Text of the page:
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Fingleton expenses "will infuriate" people, says Hannigan

Dominic Hannigan, the Labour Party TD, has said this highlights the need for increased powers for Oireachtas committees, which will be decided by referendum next month.

Image: Mark Stedman/Photocall Ireland.

EXPENSES RACKED UP by former Irish Nationwide chief executive Michael Fingleton, as well as a €1 million bonus and €11,500 retirement watch, have been heavily criticised by Labour Party TD Dominic Hannigan.

Deputy Hannigan said that reports in today’s Irish Times regarding a letter from Anglo Irish Bank to Fingleton regarding €88,000 in ‘suspect expenses’, “will infuriate members of the public”.

He commented:

The suggestion that Mr Fingleton charged €12,000 for dental work, €6,000 for a watch, €48,000 on the K Club and over €5,000 for foreign travel to the company, will further enrage people who have had to pick up the pieces of the banking crisis that was caused in no small part by the likes of Mr Fingleton.
This money is in addition to the €1m 2008 bonus that he is refusing to repay and the €11,500 that was splashed out on his ‘retirement’ for a watch.

Deputy Hannigan said that “people are rightly frustrated that there is no apparent mechanism through which Mr Fingleton can be held accountable for his actions”.

I appreciate that the Director of Corporate Enforcement is making some progress in investigating the issues around the banking collapse, and I would urge him to look at these expenses to see what if any action can be taken.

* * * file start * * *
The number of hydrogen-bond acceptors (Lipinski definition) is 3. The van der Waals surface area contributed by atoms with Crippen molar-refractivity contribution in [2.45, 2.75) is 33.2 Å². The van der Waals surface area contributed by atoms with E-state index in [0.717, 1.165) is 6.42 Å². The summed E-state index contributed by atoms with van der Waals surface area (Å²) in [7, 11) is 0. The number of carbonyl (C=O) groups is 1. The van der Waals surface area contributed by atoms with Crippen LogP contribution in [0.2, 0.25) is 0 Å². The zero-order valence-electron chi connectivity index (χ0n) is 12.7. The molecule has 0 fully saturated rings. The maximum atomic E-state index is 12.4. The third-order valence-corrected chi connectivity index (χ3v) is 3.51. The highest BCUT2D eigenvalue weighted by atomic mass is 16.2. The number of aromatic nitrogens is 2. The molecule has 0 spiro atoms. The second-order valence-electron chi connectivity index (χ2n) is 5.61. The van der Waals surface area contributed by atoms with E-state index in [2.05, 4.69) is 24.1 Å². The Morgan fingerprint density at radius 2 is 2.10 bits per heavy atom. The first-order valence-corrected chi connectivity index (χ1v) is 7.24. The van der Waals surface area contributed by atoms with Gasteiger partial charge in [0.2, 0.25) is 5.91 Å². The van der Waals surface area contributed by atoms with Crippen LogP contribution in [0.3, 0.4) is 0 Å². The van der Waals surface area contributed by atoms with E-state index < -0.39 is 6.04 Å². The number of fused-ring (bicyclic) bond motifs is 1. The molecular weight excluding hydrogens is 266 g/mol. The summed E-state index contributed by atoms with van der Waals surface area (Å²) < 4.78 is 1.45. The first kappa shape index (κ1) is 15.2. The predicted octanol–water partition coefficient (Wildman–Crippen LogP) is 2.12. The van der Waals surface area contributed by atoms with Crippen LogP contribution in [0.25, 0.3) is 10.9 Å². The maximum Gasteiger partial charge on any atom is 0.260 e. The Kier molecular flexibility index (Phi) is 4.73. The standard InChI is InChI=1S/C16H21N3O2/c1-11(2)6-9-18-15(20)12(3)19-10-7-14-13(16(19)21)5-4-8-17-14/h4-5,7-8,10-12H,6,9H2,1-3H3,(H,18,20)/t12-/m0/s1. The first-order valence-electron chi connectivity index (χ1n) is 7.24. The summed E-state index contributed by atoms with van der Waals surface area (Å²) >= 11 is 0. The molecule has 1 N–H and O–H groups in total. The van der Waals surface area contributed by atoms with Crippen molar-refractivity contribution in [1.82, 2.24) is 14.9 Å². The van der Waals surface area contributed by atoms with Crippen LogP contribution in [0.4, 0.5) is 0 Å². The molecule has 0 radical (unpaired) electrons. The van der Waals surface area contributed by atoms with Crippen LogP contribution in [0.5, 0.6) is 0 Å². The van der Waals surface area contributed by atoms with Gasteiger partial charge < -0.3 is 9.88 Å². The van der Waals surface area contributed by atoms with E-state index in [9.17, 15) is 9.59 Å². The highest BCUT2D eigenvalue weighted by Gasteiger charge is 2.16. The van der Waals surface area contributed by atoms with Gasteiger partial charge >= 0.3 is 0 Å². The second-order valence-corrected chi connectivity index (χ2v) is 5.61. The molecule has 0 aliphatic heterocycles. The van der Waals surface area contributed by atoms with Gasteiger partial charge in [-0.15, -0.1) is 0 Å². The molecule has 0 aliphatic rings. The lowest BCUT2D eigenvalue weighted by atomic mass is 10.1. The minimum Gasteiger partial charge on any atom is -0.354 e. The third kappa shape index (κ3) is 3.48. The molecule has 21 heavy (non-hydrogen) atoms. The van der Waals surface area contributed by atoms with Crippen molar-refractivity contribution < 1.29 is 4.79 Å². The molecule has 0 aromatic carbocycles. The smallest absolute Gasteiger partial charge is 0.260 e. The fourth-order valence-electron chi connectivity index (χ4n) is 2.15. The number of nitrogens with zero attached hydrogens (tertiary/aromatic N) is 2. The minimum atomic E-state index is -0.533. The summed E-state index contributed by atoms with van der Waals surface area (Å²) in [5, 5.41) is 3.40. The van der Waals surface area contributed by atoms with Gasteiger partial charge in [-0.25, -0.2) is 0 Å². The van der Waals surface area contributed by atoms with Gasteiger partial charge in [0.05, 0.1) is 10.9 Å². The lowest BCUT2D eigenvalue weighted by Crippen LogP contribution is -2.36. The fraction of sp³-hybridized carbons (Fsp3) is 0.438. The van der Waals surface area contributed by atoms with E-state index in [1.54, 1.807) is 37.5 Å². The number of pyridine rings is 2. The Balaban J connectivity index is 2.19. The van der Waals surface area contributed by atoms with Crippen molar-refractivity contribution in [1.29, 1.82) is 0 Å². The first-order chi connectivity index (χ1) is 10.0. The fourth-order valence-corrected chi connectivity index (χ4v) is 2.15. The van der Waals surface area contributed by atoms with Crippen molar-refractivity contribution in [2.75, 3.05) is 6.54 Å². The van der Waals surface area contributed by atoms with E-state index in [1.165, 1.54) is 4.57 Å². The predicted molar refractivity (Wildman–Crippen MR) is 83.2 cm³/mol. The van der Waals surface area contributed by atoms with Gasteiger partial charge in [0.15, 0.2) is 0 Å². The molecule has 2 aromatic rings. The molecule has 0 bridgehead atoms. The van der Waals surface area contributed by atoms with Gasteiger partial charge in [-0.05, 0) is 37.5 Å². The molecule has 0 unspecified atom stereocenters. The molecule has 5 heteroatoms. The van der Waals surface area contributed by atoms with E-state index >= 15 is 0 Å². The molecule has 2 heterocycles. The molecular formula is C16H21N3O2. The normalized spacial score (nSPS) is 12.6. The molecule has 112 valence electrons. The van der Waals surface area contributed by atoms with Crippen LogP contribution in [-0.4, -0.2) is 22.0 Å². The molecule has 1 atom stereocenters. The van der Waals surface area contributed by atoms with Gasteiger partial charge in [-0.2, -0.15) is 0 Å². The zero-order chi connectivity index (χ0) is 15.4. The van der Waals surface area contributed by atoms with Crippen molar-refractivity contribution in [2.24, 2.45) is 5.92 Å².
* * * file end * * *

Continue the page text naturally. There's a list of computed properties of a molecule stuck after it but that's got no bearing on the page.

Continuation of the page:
He also said that the “refusal of key figures like Mr Fingleton, Sean Fitzpatrick and David Drumm to face the music over their actions highlights the lack of capacity in the system to get to the bottom of serious matters of public concern such as the banking crisis”.

A referendum will  be held on October 27 on giving Oireachtas committees extra powers.

Under the Thirtieth Amendment to the Constitution Bill, 2011, Article 15.10 of the Constitution would be amended.

This would allow the Oireachtas to have “an effective system of inquiry, which can secure effective and cost-efficient parliamentary scrutiny of issues of significant public importance”.

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This would include the power to compel witnesses to attend their inquries.

Last week, Minister for Finance Michael Noonan asked that the board of the Irish Bank Resolution Corporation (IBRC) continue to pursue Fingleton for the €1 million bonus paid to him in 2009.

Although he has said he will return the bonus, Fingleton has so far failed to do so.

Read: Referendums confirmed on Oireachtas inquiries and judges’ pay>

Read: Referendum will leave door open for banking inquiry>

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